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Monday, February 28, 2011

Chime In

I've been busy reading since my last post, so I have much to share with you.

First, it's been more than a decade since her novel Folkkeeper received raves, and I knew it wouldn't be long before buzz began about Franny Billingsley's newest novel, Chime. It has. And let me say, it's much deserved. Chime is exquisitely written. Bilingsly has such a mastery of words and imagery that readers can, in fact, get lost in her phrasings and forget that there's a story that goes along with the words. This one is more YA than her previous novel, but not so much that 12-14 year olds can't read it. It is a paranormal story set in a rural town that has many backwards ways, including hanging witches. And that's just what the main character knows she is.

And for the guys, Leverage by Joshua C. Cohen.  This is one powerful novel about steroid use gone bad. Fair warning, this is a true YA book with lots of locker room language, many homophobic and racial slurs, and a tragic sexual assault. Told in two voices, one of football player new to the team and the other of a male gymnast who has been the target of the football stars' wrath. Make no mistake, this is a harsh and real look at the competitive world of high school sports. This one will haunt long after you've read it.

And one of my favorites of the season came out today, Sean Griswold's Head by Lindsey Leavitt. This humorous novel about a girl who journals about the boy who has sat in front of her since fourth grade -- more specifically about his head. She does this to resolve her newly discovered family problems, but soon discovers that Sean is more than she originally thought. This is definitely a winner in my book.

Monday, February 21, 2011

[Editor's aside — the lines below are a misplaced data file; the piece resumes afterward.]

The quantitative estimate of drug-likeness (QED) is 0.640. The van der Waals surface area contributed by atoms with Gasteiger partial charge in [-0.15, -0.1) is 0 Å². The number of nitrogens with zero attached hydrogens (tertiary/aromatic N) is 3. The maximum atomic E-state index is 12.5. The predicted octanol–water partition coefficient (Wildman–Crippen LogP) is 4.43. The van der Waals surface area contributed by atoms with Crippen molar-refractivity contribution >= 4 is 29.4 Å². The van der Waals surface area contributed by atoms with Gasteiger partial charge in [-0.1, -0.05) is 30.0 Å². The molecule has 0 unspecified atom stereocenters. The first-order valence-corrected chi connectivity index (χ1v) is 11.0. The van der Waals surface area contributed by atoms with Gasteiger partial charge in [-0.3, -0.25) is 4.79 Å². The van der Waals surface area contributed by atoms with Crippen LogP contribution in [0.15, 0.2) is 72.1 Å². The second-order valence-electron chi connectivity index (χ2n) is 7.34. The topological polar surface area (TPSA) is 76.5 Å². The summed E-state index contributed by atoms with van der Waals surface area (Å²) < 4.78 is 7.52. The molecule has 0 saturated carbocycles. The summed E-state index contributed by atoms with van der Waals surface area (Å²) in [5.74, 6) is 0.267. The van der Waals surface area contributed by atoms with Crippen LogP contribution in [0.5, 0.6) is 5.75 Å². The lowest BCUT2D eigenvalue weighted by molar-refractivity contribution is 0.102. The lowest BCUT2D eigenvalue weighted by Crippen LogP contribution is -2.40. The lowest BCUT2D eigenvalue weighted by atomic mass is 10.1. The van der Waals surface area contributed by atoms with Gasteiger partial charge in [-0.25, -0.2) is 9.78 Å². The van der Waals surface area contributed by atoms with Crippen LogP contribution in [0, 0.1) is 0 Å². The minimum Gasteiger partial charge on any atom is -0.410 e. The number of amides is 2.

I've Been Busy Lately

I've gotten back to reading kids' books again -- finally.

I just finished a terrific book titled SMALL PERSONS WITH WINGS (THEY HATE TO BE CALLED FAIRIES) by Ellen Booream [Dial Books]. I don't read many fairy books. Honestly, between the vampires, werewolves and fairies, I'm pretty burned out on them. But when something unique comes along, I'll give it a shot. This book is more of mystery with wonderfully flawed fairies and non-traditional human characters. The plot moves quickly, and the writing is excellent. This is one to watch this year.

In addition, I was given a terrific first novel to read by a colleague. She wanted to see what I thought. The book is called CHARLIE JOE JACKSON'S GUIDE TO NOT READING by Tom Greenwald [Roaring Brook, July release]. This one is a perfect pick for reluctant readers. The narrator even tells the reader he is going to make the chapters short, so it seems like they are flying through the book. While some teachers may not appreciate the "secrets" given away (i.e. reading the first and last chapters and getting someone else to tell you the rest), I found it wonderful. And, fortunately in the end, Charlie Joe has to change his ways -- almost. I see a sequel coming.